"Another, sir?"

Jameson, the bartender, was at my table. His serving tray was laden with cream-smeared glasses, lime rinds lying inside. I swished my Irish coffee around in my hand, considering my current state of drunkenness. I watched the cream combine with the brown of the coffee and whiskey.

"No thanks," I said. "I don't think grandpa ought to be hungover on Christmas, do you?"

"I suppose not, sir," Jameson replied. A smile tugged at the corner of his lips, but it couldn't get the traction needed to complete the gesture. Jameson did an about-face and retreated to his post behind the bar.

I watched Jameson. Usually, the man was quick with a grin and a quip. After a few moments, however, I came up with a reason for the quiet. It was Christmas Eve, the night before Christmas Day, the biggest be-with-your-family day of the year. Jameson had never married, and most of his family had passed away. I realized that Jameson, the Harrisburg Inn's humble bartender, probably spent every Christmas alone. Yes, I thought, that was it. A case of holiday depression, and I had just aggravated it with my grandpa crack. I mentally kicked myself.

I let my eyes roam across the Inn's lounge, trying to see if any of my fellows had noticed Jameson's melancholy mood. It didn't appear so. MacDonald and Slim were hunched over their traditional Christmas checker game, eyeing each other with a mixture of paranoia and malice. Brix sat in one of the overstuffed chairs in the corner, reading Bret Harte in the yellow glow of an ancient-looking floor lamp. Samuels stood at a floor-length window, watching as the sky dumped a blanket of snow onto Pennsylvania's capital city. All had Irish coffees or Cuba Libres close at hand, all served by our man Jameson.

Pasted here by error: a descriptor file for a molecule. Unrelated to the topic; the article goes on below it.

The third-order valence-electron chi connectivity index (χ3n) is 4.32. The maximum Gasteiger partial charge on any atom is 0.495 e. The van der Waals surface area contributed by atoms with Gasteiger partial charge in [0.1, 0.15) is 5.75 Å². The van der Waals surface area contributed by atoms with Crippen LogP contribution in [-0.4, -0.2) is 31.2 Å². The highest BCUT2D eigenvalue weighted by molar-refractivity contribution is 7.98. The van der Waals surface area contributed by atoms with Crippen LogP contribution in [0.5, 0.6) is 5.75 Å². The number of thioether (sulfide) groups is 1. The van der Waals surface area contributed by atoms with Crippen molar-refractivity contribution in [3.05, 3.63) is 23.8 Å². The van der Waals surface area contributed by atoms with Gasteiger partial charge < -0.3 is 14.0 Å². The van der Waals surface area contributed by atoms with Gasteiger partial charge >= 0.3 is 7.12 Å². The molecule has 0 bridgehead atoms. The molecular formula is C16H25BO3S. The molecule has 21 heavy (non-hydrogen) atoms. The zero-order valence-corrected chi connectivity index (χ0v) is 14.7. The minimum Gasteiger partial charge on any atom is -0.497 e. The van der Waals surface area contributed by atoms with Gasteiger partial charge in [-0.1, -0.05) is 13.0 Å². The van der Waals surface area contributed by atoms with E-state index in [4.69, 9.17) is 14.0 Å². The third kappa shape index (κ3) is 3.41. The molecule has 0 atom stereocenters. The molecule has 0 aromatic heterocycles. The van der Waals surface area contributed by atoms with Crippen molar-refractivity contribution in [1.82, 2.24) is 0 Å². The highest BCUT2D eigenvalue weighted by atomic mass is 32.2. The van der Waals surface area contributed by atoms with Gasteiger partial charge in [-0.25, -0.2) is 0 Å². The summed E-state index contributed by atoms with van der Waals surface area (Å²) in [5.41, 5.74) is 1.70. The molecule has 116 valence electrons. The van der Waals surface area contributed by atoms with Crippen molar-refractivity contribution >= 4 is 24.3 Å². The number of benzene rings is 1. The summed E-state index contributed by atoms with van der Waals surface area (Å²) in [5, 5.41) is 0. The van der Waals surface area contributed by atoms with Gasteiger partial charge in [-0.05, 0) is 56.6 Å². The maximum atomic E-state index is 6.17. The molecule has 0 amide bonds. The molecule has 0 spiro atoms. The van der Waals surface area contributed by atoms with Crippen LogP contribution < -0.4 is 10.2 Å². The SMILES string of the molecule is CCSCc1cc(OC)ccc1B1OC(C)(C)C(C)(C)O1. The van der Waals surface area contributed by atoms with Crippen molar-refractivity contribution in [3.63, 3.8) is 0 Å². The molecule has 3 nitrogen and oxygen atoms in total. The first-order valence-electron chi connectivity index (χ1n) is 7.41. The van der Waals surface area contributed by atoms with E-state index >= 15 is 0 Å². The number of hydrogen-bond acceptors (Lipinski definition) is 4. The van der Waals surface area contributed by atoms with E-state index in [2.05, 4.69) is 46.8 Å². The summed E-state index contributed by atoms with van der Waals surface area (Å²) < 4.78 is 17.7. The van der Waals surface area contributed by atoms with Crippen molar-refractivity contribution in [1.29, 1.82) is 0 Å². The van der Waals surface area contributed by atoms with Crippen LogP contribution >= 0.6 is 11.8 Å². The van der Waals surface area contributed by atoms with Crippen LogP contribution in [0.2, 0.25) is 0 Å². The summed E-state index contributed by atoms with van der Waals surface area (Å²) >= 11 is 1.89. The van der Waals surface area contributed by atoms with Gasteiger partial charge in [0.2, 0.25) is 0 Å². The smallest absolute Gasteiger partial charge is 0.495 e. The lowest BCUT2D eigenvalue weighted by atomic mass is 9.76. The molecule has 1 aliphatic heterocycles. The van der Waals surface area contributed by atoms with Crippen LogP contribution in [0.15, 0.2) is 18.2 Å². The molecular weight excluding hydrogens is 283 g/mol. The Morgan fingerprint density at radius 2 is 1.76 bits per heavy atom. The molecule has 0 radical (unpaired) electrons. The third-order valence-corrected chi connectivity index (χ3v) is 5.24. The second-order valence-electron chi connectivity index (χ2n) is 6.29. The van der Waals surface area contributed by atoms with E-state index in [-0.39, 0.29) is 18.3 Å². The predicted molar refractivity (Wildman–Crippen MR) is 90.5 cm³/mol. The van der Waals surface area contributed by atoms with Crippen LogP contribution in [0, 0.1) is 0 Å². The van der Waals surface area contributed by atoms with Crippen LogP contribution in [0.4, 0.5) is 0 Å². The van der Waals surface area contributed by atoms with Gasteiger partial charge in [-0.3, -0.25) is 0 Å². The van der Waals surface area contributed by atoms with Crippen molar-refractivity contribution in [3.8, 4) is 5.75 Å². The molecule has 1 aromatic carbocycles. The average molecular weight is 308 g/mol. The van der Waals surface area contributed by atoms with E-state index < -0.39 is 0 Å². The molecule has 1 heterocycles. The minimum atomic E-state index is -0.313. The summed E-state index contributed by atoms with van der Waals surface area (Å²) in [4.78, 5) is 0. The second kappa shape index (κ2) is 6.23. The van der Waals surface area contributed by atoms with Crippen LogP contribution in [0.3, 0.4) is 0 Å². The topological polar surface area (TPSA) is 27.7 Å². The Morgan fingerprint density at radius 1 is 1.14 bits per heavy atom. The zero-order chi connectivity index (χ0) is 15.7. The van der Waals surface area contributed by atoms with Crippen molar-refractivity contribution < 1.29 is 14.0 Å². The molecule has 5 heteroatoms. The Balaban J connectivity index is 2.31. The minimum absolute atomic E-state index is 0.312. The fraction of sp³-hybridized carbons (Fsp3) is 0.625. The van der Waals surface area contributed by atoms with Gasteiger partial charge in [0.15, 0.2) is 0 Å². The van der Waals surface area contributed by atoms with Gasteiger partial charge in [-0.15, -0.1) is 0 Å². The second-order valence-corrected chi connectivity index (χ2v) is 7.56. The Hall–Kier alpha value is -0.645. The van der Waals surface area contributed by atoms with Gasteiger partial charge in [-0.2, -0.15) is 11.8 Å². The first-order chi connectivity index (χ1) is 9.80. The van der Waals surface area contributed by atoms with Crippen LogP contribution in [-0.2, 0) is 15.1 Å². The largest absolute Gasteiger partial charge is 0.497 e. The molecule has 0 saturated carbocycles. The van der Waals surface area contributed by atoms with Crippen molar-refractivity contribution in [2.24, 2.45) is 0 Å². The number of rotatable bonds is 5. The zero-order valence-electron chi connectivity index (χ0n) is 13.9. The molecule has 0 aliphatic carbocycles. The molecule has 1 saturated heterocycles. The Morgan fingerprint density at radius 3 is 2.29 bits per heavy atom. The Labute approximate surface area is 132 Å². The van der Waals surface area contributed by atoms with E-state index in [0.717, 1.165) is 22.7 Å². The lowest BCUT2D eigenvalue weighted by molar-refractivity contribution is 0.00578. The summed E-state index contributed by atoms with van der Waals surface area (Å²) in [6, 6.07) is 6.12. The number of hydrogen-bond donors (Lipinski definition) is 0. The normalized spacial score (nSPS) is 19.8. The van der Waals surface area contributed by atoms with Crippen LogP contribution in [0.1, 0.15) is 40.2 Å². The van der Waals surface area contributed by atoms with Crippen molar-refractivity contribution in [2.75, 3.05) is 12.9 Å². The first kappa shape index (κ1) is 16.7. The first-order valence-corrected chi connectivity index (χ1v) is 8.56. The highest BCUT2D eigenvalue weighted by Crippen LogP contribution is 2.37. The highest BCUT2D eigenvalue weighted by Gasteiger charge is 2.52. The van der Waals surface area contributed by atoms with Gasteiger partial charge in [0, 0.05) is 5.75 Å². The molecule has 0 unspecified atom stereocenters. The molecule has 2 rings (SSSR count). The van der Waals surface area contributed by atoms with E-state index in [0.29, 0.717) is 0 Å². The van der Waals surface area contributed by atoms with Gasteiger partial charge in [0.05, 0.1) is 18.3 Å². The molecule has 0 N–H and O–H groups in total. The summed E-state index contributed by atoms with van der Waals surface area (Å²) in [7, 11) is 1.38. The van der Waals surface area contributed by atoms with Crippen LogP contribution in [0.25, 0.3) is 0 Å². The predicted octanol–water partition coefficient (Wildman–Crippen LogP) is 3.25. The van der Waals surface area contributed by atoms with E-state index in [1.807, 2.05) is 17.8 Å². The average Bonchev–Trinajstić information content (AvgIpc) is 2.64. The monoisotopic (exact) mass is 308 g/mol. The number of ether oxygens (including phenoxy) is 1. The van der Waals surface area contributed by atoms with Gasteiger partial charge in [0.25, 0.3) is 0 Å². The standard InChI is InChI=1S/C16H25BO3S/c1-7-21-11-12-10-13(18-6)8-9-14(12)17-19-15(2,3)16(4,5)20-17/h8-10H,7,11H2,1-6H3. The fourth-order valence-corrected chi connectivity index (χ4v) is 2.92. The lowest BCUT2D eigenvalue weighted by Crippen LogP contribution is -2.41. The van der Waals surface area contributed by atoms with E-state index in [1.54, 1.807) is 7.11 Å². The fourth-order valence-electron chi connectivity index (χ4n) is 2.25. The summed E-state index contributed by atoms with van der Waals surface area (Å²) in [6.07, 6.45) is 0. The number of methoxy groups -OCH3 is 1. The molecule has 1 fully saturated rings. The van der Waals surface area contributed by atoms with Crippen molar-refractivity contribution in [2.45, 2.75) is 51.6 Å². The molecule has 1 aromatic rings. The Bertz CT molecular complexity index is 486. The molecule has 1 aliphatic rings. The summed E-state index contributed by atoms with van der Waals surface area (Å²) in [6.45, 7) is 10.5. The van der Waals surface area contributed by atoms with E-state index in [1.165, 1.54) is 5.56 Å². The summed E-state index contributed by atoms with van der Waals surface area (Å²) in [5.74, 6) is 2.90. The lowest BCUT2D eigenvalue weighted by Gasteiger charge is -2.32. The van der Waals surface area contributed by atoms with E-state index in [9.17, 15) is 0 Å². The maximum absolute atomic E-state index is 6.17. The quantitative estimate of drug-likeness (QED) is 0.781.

I was about to get up and apologize to Jameson for my grandpa crack when Jameson stepped from behind the bar. He moved toward the alcove where the red-carpeted stairs stood. The room fell silent. Every eye turned toward the bartender.

Jameson entered the alcove, climbed the stairs, and stepped into the belfry that overlooked the lounge. A large brass bell sat there, the gleaming surface catching the rays from the room's lights. Jameson took the baton from the place it hung on the belfry's wall and slammed it against the bell. The bell replied with a resonant tone. It reverberated off the walls and caused the chandelier to shake.

My fellow loungers knew what this meant. MacDonald and Slim suspended their checkers match. Brix cut Bret Harte off by snapping shut his book. Like my compatriots, I picked up my chair and pulled it into its place in a semi-circle around the fireplace. Our semi-circle surrounded a small round table. We fixed our eyes on it. We watched that table as if it were broadcasting the Nativity live from Bethlehem.

Jameson descended from the belfry. He went back to the bar and dipped behind the counter. He surfaced after a couple seconds, clutching a top hat. He made his way to the table and placed the hat on it, hole up. Jameson looked up and surveyed us, waiting for full attention. In a few seconds, he had it.

Jameson cleared his throat. "Gentlemen," he said, "I welcome you this evening, and a happy holiday to all. It's twelve o'clock, the witching hour. It's time for us to carry out our holiday tradition.

"If you're new to our lounge, let me explain. The regulars among you know that, each Thursday night, we come together for a story. Each week, we draw a name from our hat here, and that person must tell a story. No begging off, no passing the turn to someone else."

We all listened with rapt attention. Jameson knew there were no visitors tonight, but that didn't matter. This speech was ritual. If it wasn't said, the evening didn't feel right.